In The Founder, Nick Offerman plays Dick McDonald, the more visible of the two McDonald brothers who gave a fast-food empire their name.
Technically, McDonald and his brother Maurice were the founders of their company, but as the film points out, it was Ray Kroc who took their idea and built an insanely huge business from it. And that business, wrote Kenneth N. Gilpin for The New York Times, was far from what the McDonald brothers envisioned.
Dick McDonald, born on this day in 1909, was the face of the McDonald brothers. He’s credited with two of McDonalds’s most iconic symbols: the Golden Arches and the sign that counts how many burgers have been sold, Gilpin wrote.
“I thought the arches would sort of lift the building up,” he told an interviewer in 1985. “Our architect said, ‘Those arches have to go.’ But they worked—it was luck, I guess.” As The Founder tells, Kroc used those symbols in the building of a McDonald's empire.
How true is the controversy between Dick McDonald and Ray Kroc as shown in this clip from the movie? It depends on who you ask, according to Kerry Close for Time. Although The Founder shows Kroc convincing the McDonalds to franchise, he writes, they had six locations by the time Kroc came along. What is true is that Kroc adopted the title of "McDonalds’ founder," Close writes, and the McDonald brothers weren’t brought back into the official story until the early 1990s, even though it was their name on every single piece of McDonald's merch.
But although their involvement in the official story of McDonald's is less than clear in places, the McDonald brothers came up with fast food.
“In this day and age it’s not far behind the wheel in terms of innovations that have affected all of mankind,” Offerman told Collider’s Steve Wintraub in an interview about the movie. “In the story of McDonalds, it had never occurred to me that somebody had to invent the fast food kitchen.”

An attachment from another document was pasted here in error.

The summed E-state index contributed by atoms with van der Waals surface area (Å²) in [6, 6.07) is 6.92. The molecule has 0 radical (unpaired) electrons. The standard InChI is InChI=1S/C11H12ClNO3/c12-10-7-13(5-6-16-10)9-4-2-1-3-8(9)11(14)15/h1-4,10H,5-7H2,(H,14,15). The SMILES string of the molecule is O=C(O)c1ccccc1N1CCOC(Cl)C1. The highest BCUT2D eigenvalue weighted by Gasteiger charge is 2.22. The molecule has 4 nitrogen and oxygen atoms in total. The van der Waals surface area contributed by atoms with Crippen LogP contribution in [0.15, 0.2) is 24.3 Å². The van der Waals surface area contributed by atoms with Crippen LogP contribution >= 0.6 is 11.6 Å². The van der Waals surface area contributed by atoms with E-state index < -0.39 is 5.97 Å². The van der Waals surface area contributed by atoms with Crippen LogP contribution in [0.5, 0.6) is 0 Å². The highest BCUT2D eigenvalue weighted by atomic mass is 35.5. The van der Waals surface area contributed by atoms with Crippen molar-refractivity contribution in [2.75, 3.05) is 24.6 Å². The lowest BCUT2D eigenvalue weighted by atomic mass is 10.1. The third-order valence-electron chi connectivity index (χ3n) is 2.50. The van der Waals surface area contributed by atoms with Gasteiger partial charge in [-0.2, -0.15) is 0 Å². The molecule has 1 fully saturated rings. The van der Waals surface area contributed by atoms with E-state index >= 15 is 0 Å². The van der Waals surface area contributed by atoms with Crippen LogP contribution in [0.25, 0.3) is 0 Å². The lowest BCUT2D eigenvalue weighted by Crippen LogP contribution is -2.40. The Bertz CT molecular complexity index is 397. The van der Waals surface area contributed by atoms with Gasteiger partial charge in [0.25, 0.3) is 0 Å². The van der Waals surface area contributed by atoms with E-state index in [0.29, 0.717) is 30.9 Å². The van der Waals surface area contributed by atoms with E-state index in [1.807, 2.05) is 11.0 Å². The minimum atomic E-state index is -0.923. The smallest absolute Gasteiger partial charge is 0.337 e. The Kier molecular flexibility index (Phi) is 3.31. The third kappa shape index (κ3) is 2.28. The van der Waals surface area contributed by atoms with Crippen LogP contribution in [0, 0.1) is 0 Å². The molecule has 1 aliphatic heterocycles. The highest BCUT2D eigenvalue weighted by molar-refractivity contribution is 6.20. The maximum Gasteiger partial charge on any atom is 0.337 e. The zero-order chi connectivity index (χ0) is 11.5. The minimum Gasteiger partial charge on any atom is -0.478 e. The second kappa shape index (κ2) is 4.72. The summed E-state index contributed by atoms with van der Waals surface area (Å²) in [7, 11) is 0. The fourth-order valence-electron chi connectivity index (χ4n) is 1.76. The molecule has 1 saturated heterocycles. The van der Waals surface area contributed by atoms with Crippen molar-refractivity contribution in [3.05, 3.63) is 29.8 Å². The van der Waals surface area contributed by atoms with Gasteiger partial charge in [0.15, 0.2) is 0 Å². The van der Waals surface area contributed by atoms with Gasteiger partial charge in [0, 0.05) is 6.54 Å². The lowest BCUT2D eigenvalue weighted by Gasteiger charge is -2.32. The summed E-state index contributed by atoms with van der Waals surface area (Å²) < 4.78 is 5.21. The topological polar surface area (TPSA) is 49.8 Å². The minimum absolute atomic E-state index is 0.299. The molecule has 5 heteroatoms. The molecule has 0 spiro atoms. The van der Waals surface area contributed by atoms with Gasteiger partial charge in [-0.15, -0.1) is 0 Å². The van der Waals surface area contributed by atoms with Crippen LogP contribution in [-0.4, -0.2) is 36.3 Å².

But inventing the fast food kitchen is exactly what Dick McDonald and his quieter brother Maurice did, wrote Myrna Oliver of the Los Angeles Times in McDonald’s 1998 obituary. “The two brothers started out with a barbecue, car-hop restaurant in San Bernardino in 1940. But after the war, as proliferating freeways increased customers’ interest in speed of service, they decided to update,” she writes.
In December 1948, the brothers switched to the now-familiar idea of a self-service restaurant with a drive-through where food is handed right out of the window and a limited menu served on disposable plates is offered. “They initially offered 15-cent hamburgers, 19-cent cheeseburgers, 20-cent malts and 10-cent packages of French fries,” she writes.
The McDonalds also pioneered making food ahead of time and the use of infrared heat lamps.
Dick McDonald was the first cook behind the grill of a McDonald's, wrote The New York Times's Susan Heller Anderson and David W. Dunlap on November 21, 1984. On that day, the 50 billionth McDonalds' hamburger was cooked. “It was eaten by Richard J. McDonald, one of the founders, who cooked burger No. 1 in San Bernadino, Calif., 36 years ago and therefore deserved it,” they wrote.